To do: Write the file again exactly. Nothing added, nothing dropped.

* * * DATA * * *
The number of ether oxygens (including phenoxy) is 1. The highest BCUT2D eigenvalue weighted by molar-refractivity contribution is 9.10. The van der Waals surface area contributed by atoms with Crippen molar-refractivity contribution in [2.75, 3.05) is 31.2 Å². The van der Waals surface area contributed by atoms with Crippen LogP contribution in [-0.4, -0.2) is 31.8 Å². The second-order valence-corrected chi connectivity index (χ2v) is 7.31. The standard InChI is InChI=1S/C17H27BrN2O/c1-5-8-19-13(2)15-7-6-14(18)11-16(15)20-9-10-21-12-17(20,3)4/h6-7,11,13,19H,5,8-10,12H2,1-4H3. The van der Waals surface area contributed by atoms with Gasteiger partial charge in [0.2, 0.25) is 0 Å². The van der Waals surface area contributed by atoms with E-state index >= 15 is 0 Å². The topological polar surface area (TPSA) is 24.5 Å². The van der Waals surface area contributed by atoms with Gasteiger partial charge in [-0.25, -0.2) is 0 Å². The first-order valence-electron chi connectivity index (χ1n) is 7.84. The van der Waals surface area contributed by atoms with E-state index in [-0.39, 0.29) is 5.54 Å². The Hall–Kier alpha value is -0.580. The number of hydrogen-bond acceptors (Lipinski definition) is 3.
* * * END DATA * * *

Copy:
The number of ether oxygens (including phenoxy) is 1. The highest BCUT2D eigenvalue weighted by molar-refractivity contribution is 9.10. The van der Waals surface area contributed by atoms with Crippen molar-refractivity contribution in [2.75, 3.05) is 31.2 Å². The van der Waals surface area contributed by atoms with Crippen LogP contribution in [-0.4, -0.2) is 31.8 Å². The second-order valence-corrected chi connectivity index (χ2v) is 7.31. The standard InChI is InChI=1S/C17H27BrN2O/c1-5-8-19-13(2)15-7-6-14(18)11-16(15)20-9-10-21-12-17(20,3)4/h6-7,11,13,19H,5,8-10,12H2,1-4H3. The van der Waals surface area contributed by atoms with Gasteiger partial charge in [0.2, 0.25) is 0 Å². The van der Waals surface area contributed by atoms with E-state index >= 15 is 0 Å². The topological polar surface area (TPSA) is 24.5 Å². The van der Waals surface area contributed by atoms with Gasteiger partial charge in [-0.25, -0.2) is 0 Å². The first-order valence-electron chi connectivity index (χ1n) is 7.84. The van der Waals surface area contributed by atoms with E-state index in [-0.39, 0.29) is 5.54 Å². The Hall–Kier alpha value is -0.580. The number of hydrogen-bond acceptors (Lipinski definition) is 3.